Last week, Speaker Kevin McCarthy announced that the House of Representatives would open an impeachment inquiry into President Joe Biden.
So, what exactly is an impeachment inquiry?
Simply put, the impeachment inquiry is an investigation into whether President Biden has engaged in impeachable offenses under the U.S. Constitution. Prior to Speaker McCarthy’s announcement, our committees (Oversight & Accountability, Judiciary, and Ways & Means) were investigating potential misconduct as part of their constitutional oversight and legislative duties to consider, among other things, whether changes to our nation’s laws might be needed. That work will continue, but will now also include a focused inquiry into whether President Biden has committed impeachable offenses.
By opening a formal impeachment inquiry, Speaker McCarthy has further empowered the House committees to continue their job of providing answers to the American people. Now that an impeachment inquiry is underway, this investigation can rely upon the broadest scope of the Congressional power. With this enhanced authority, it will be more difficult for the Biden Administration to stonewall efforts to find the truth.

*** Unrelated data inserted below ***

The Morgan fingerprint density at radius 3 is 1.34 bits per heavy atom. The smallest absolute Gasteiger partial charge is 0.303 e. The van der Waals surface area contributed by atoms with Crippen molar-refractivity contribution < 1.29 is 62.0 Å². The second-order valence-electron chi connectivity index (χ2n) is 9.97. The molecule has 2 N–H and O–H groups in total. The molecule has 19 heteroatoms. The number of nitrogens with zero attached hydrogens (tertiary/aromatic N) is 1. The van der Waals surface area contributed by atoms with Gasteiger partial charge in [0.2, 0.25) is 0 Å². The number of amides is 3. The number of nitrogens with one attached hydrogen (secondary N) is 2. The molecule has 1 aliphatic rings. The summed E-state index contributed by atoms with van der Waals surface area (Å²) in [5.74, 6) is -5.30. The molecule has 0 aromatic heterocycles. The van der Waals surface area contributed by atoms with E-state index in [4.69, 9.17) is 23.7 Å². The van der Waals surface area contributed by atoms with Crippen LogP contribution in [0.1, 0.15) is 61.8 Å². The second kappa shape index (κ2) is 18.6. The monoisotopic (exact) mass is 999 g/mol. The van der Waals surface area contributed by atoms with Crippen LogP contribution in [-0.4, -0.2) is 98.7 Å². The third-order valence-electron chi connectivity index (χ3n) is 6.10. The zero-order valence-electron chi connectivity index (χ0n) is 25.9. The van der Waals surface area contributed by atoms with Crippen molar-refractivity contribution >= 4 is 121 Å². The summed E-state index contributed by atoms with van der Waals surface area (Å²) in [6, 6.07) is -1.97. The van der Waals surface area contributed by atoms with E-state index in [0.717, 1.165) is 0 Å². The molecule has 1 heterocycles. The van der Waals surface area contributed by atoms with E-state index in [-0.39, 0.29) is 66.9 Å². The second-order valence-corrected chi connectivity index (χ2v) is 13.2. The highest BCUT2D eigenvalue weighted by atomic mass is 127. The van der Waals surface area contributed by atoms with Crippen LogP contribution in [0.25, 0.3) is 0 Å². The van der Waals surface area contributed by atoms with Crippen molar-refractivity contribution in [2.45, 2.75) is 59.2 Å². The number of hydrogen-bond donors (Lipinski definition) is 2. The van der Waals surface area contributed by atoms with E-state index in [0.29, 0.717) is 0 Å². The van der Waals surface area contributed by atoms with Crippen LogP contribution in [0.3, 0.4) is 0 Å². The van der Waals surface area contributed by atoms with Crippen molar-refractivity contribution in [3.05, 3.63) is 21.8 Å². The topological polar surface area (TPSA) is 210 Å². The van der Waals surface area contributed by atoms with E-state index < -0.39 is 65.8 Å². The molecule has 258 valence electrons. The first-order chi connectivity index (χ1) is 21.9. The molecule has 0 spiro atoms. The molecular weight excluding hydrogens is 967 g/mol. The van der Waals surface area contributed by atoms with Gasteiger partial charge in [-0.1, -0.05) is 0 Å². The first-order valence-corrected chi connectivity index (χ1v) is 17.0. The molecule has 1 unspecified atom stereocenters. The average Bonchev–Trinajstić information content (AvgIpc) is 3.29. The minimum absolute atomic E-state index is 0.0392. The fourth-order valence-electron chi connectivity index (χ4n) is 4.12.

If the committees, during this impeachment inquiry, uncover evidence of treason, bribery, or other high crimes and misdemeanors, then and only then will next steps towards impeachment proceedings be considered. Those next steps, if warranted, are the drafting and consideration of articles of impeachment at the committee level, and then consideration by the full House of Representatives.
The American people deserve the truth and to know their public offices are not for sale. And if President Biden has nothing to hide, he should want that as well. House Republicans are keeping our Commitment to America and will hold government officials accountable for their actions – and that is what this impeachment inquiry allows the House of Representatives to do.